Daily Management Review

Other Developed Countries To Be Charged The Same As The US For Its Vaccine, Says Pfizer


Compared to what it has charged the United States for its vaccine against the novel coronavirus that is still undergoing development, Pfizer Inc has said that the price for its vaccine candidate will not be lowered for other developed countries, the company said.
Pfizer finalized a deal with the US for sale of its vaccine, if successful, just last week.
According to the deal, the US government had agreed on a total package of nearly $2 billion to purchase enough of a Covid-19 vaccine that is being developed by Pfizer and German biotech BioNTech SE with the aim of vaccinating about 50 million Americans at a price of $39 for a two-dose treatment course.
It is likely that this deal will set a globally applicable benchmark for the vaccine, which is almost the same price as that of a seasonal flu shot. This deal could also put pressure on  vaccine makers to set similar prices.
“All the countries that are developed right now will not receive a lower price for the same volume commitment than the U.S.,” Pfizer Chief Executive Albert Bourla said on a conference call.
But once the pandemic period ends, it can change the price of the vaccine, Pfizer said. this decision was in contradiction to its previous decision to ensure the broadest access to its vaccine by all sections of the world.
Pfizer is one among the almost 150 companies that are currently trying to develop a vaccine against Cvoid-19 and the finding of a vaccine is being considered to be absolutely essential to end the novel coornavirus pandemic that has claimed more than 655,000 lives globally.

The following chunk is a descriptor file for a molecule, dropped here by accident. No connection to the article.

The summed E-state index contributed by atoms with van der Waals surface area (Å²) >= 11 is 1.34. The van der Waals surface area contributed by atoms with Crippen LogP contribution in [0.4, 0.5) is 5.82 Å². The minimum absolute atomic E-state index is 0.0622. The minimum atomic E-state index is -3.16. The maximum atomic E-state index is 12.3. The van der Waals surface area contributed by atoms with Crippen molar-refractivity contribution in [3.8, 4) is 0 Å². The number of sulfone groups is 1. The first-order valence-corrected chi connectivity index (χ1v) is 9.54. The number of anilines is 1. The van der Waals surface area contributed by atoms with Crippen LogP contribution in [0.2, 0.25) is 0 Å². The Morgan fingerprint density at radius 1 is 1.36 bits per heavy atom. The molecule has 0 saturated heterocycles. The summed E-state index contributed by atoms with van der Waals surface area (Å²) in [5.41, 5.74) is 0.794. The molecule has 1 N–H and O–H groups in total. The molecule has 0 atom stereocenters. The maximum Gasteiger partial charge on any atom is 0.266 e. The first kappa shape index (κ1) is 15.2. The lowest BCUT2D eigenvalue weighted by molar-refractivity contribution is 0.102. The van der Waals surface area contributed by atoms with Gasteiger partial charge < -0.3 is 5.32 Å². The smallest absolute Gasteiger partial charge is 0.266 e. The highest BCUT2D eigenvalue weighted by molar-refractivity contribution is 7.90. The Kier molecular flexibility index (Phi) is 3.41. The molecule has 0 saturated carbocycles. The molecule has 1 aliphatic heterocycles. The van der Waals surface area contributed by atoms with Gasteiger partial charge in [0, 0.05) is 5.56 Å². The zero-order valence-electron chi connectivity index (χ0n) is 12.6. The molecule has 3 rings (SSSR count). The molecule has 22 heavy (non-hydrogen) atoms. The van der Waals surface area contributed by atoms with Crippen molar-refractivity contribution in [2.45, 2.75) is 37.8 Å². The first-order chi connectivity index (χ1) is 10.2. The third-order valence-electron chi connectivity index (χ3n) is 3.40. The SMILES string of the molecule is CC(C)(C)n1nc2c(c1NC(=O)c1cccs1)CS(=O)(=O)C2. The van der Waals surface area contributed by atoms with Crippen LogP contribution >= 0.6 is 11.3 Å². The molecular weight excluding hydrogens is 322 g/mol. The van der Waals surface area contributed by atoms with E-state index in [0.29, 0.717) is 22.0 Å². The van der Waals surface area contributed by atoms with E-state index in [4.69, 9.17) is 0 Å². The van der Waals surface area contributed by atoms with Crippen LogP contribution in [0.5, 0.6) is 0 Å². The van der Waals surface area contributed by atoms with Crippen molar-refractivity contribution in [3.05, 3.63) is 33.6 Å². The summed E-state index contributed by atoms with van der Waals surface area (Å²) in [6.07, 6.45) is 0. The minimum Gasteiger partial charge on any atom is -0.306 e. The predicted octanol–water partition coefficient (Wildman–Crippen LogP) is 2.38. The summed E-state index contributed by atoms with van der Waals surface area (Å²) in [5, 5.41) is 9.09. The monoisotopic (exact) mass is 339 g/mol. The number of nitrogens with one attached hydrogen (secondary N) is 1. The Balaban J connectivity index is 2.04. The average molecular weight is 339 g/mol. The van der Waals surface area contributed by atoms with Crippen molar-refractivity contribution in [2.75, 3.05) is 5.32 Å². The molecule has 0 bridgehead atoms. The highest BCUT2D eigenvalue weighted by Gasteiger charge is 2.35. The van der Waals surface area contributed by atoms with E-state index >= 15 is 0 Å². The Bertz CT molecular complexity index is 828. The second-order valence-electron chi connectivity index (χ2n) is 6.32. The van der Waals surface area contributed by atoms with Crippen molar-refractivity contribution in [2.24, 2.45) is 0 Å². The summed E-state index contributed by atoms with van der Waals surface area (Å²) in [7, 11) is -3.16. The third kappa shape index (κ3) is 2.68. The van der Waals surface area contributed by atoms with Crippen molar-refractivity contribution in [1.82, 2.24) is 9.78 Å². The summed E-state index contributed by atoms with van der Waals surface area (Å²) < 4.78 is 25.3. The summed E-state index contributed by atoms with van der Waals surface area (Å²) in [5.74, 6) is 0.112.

Negotiations about deals for supply of its vaccine, if and when successful and gets regulatory approval, are currently being carried out by the company with the European Union and several of its member states, Bourla told the media.
“We are negotiating with the EU because that would be much easier. But also we are having extensive discussions with several member states, just in case we can’t find agreement with the EU,” Bourla said.
A large, late-stage trial of one of their vaccine candidates was started on Monday by BioNTech and Pfizer. These tests are essential to showcase the efficacy of the vaccines of the two companies. United States based pharma Moderna Inc also announced on Monday that it was starting its last phase trial for its vaccine candidate involving 30,000 people but using a different technology to develop the vaccine. .
Bourla called an executive order signed by U.S. President Donald Trump last week that would tie what Medicare pays for drugs to lower prices in other countries “an enormous distraction at a time where the industry needs to be completely focused on developing a potential COVID-19 vaccine or treatment.”
If the Trump order were to be implemented, Pfizer could rethink its expansion plans for the US, the CEO said.